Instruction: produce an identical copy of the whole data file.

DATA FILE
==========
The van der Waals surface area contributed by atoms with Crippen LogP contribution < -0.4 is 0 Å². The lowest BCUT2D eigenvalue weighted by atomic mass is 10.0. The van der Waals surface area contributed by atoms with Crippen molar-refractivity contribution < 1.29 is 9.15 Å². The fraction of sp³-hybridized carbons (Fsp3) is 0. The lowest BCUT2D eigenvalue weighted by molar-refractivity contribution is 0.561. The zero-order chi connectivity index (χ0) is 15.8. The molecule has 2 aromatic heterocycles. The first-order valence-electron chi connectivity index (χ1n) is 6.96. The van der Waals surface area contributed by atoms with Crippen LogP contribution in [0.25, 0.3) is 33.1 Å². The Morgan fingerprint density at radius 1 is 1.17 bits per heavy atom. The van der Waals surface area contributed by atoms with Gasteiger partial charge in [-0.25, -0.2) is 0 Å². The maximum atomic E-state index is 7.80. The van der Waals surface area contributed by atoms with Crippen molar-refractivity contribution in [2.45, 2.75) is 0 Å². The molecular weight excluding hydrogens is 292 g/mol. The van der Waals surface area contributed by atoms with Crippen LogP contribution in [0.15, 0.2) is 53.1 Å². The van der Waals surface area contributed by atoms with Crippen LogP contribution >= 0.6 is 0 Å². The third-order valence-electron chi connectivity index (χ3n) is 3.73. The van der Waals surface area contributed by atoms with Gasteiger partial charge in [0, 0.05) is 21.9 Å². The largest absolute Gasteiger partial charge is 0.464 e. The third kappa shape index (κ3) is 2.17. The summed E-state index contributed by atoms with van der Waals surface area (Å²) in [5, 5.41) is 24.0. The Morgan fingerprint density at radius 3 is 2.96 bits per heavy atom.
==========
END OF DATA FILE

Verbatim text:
The van der Waals surface area contributed by atoms with Crippen LogP contribution < -0.4 is 0 Å². The lowest BCUT2D eigenvalue weighted by atomic mass is 10.0. The van der Waals surface area contributed by atoms with Crippen molar-refractivity contribution < 1.29 is 9.15 Å². The fraction of sp³-hybridized carbons (Fsp3) is 0. The lowest BCUT2D eigenvalue weighted by molar-refractivity contribution is 0.561. The zero-order chi connectivity index (χ0) is 15.8. The molecule has 2 aromatic heterocycles. The first-order valence-electron chi connectivity index (χ1n) is 6.96. The van der Waals surface area contributed by atoms with Crippen LogP contribution in [0.25, 0.3) is 33.1 Å². The Morgan fingerprint density at radius 1 is 1.17 bits per heavy atom. The van der Waals surface area contributed by atoms with Gasteiger partial charge in [-0.25, -0.2) is 0 Å². The maximum atomic E-state index is 7.80. The van der Waals surface area contributed by atoms with Crippen molar-refractivity contribution in [2.45, 2.75) is 0 Å². The molecular weight excluding hydrogens is 292 g/mol. The van der Waals surface area contributed by atoms with Crippen LogP contribution in [0.15, 0.2) is 53.1 Å². The van der Waals surface area contributed by atoms with Crippen LogP contribution >= 0.6 is 0 Å². The third-order valence-electron chi connectivity index (χ3n) is 3.73. The van der Waals surface area contributed by atoms with Gasteiger partial charge in [0, 0.05) is 21.9 Å². The largest absolute Gasteiger partial charge is 0.464 e. The third kappa shape index (κ3) is 2.17. The summed E-state index contributed by atoms with van der Waals surface area (Å²) in [5, 5.41) is 24.0. The Morgan fingerprint density at radius 3 is 2.96 bits per heavy atom.